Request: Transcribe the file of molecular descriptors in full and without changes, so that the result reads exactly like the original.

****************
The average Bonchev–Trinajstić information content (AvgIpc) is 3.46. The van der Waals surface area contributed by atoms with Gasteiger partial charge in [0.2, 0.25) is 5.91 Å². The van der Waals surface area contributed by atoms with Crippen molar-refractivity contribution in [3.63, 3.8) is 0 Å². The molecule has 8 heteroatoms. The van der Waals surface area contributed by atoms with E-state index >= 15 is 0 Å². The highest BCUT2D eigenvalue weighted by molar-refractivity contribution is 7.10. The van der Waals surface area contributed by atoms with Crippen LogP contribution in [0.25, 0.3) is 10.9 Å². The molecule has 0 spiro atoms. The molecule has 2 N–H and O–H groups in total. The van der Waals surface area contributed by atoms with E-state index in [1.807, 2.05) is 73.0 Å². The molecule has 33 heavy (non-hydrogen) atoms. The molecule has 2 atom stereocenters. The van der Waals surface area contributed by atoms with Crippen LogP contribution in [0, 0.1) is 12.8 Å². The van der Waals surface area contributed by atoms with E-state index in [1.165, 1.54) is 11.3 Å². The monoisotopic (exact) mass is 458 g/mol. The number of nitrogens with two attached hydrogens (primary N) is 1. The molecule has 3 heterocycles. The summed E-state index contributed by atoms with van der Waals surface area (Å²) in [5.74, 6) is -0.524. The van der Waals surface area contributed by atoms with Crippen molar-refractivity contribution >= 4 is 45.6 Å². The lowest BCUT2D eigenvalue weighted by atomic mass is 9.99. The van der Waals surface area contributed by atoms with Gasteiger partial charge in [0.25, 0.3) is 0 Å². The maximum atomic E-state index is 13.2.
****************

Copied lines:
The average Bonchev–Trinajstić information content (AvgIpc) is 3.46. The van der Waals surface area contributed by atoms with Gasteiger partial charge in [0.2, 0.25) is 5.91 Å². The van der Waals surface area contributed by atoms with Crippen molar-refractivity contribution in [3.63, 3.8) is 0 Å². The molecule has 8 heteroatoms. The van der Waals surface area contributed by atoms with E-state index >= 15 is 0 Å². The highest BCUT2D eigenvalue weighted by molar-refractivity contribution is 7.10. The van der Waals surface area contributed by atoms with Crippen LogP contribution in [0.25, 0.3) is 10.9 Å². The molecule has 0 spiro atoms. The molecule has 2 N–H and O–H groups in total. The van der Waals surface area contributed by atoms with E-state index in [1.807, 2.05) is 73.0 Å². The molecule has 33 heavy (non-hydrogen) atoms. The molecule has 2 atom stereocenters. The van der Waals surface area contributed by atoms with Crippen LogP contribution in [0, 0.1) is 12.8 Å². The van der Waals surface area contributed by atoms with E-state index in [1.165, 1.54) is 11.3 Å². The monoisotopic (exact) mass is 458 g/mol. The number of nitrogens with two attached hydrogens (primary N) is 1. The molecule has 3 heterocycles. The summed E-state index contributed by atoms with van der Waals surface area (Å²) in [5.74, 6) is -0.524. The van der Waals surface area contributed by atoms with Crippen molar-refractivity contribution >= 4 is 45.6 Å². The lowest BCUT2D eigenvalue weighted by atomic mass is 9.99. The van der Waals surface area contributed by atoms with Gasteiger partial charge in [0.25, 0.3) is 0 Å². The maximum atomic E-state index is 13.2.